With my impending graduation right around the corner, I feel obligated to share some of the valuable life lessons I have learned over the past couple of years.
Your 20s are the years when you truly start to find out who you really are and what you want out of life. I still remember my first day of college like it was yesterday. I had a blast, made (and dated) some mistakes along the way, but I learned more than I ever thought I could in a short period of four years.
While I gained a vast amount of knowledge throughout college academically, I can truly say that the wisdom went above and beyond the classroom. Whether you are a freshman just beginning your journey, or a senior about to embark on a new chapter of life, I hope you find this list useful in some way.
1. If you have no idea what you want to do with your life as you start (or finish) college, that's OK.
At the ripe age of 18, many of us don't have the rest of our lives planned out. If you did, more power to you. However, at that age, I was more preoccupied than planning my outfits and what movie I was going to see that night rather than my future career goals.
I picked legal studies as my major because I was convinced that I wanted to go to law school. (I think I watched "Legally Blonde" one too many times.) Turns out, this career path couldn't be anymore wrong for me, and it took interning at a law office to figure that out.
I don't even like to argue; I would make a terrible lawyer. It wasn't until my senior year of college that I discovered my love for writing and saw the potential to make a career out of it. Maybe you've just recently graduated and still have no idea where you see yourself in 10 years.
Don't fret; as you grow older, you start to realize what your passions are.
2. You will fail. Probably more than once.
No one on this planet is perfect. Unless, of course, you're Ryan Gosling, and in that case you are perfect in EVERY SINGLE WAY. It is inevitable that at some point in your life (and this includes your college career), you will fail at something. Whether it be a test you stayed up studying all night for, a class you just couldn't seem to grasp the concept on or a first date you made a fool of yourself on. But guess what? Fall down seven times, stand up eight.
You'll always bounce back, usually even stronger after a trying time. The important thing is that you are learning from your failures.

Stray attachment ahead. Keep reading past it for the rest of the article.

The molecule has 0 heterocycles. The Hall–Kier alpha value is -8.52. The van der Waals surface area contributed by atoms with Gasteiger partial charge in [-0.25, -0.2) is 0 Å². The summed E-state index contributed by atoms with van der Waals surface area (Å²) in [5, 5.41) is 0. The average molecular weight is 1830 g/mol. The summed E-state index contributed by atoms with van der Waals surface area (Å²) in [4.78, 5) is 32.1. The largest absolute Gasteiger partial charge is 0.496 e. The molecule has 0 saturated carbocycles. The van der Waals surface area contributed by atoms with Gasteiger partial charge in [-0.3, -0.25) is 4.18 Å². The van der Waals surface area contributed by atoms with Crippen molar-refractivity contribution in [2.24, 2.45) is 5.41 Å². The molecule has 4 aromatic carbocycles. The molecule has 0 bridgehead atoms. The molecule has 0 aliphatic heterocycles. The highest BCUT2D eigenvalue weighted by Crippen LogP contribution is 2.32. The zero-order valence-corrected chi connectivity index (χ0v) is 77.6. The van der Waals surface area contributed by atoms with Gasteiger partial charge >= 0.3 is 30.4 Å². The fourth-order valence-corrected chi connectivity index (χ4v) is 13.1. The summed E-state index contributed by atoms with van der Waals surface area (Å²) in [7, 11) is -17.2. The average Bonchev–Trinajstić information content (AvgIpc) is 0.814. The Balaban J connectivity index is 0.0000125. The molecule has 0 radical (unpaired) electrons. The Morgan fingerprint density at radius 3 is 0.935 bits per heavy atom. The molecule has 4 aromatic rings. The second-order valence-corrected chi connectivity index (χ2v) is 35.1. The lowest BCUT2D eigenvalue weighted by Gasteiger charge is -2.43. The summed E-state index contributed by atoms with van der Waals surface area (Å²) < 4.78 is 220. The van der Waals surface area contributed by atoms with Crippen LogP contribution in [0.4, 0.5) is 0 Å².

3. Have fun, but stay focused.
This might come as a shocker to some (it sure did to me), but your grades in college actually do matter. Those days of cramming for a final the night before are over. I may have done this a couple times -- OK fine -- I did this every time. But, I guarantee it will make your life easier if you work on creating healthy study habits.
For some reason, I've always felt that I worked better under pressure, however, this also meant that in the couple of days leading up to a test I would be completely stressed out. While the age old saying, "Cs get degrees" is true, you want to strive to do the best that you can in college, especially if you are planning on pursuing a graduate program after your bachelor's degree.
Some (if not all) of these programs are extremely competitive, and it is imperative that while you enjoy your college years, you continue to make good grades along the way.
4. Never be afraid to try new things.
Whether it be an extracurricular activity, a sport you've always wanted to try or the chess club, trying new things is a vital part of the process of figuring out who we are.
How do you know if you like something unless you try? Don't let the fear of striking out hold you back from playing the game; even beginners had to start somewhere. We've all made a fool of ourselves before; life gets easier when you learn to laugh it off. Needless to say, athletics are not my strong suit.
However, this doesn't stop me from playing (or attempting to play) a friendly game of tennis when I see the opportunity arise. Ball is life.
5. Utilize all the free resources you are offered.
You'd be surprised at how many free resources colleges offer. At my school, these included a gym membership, healthcare, printing services, academic advisors, concerts, football games and extracurricular activities, just to name a few.
You better believe I utilized all of them; it became increasingly hard to come up with excuses all the time of why I couldn't go to the gym when I had free access to it, seven days a week. I used the printing lab almost every opportunity I could, because times are tough and printer ink is mad expensive these days.
UCF also put on a ton of super-awesome events throughout the year. Welcome week was always my favorite because they brought in a huge headliner for a free concert for all the students.
6. Enjoy it while it lasts.
Four years might seem like a long time, but trust me, they will come and go before you know it. Graduating is such a liberating, yet bittersweet feeling. I have grown accustomed to calling Orlando my home, and I will be extremely sad to see it go. Just as I welcomed college with open arms, I will embark on the next chapter of my life with the same feeling.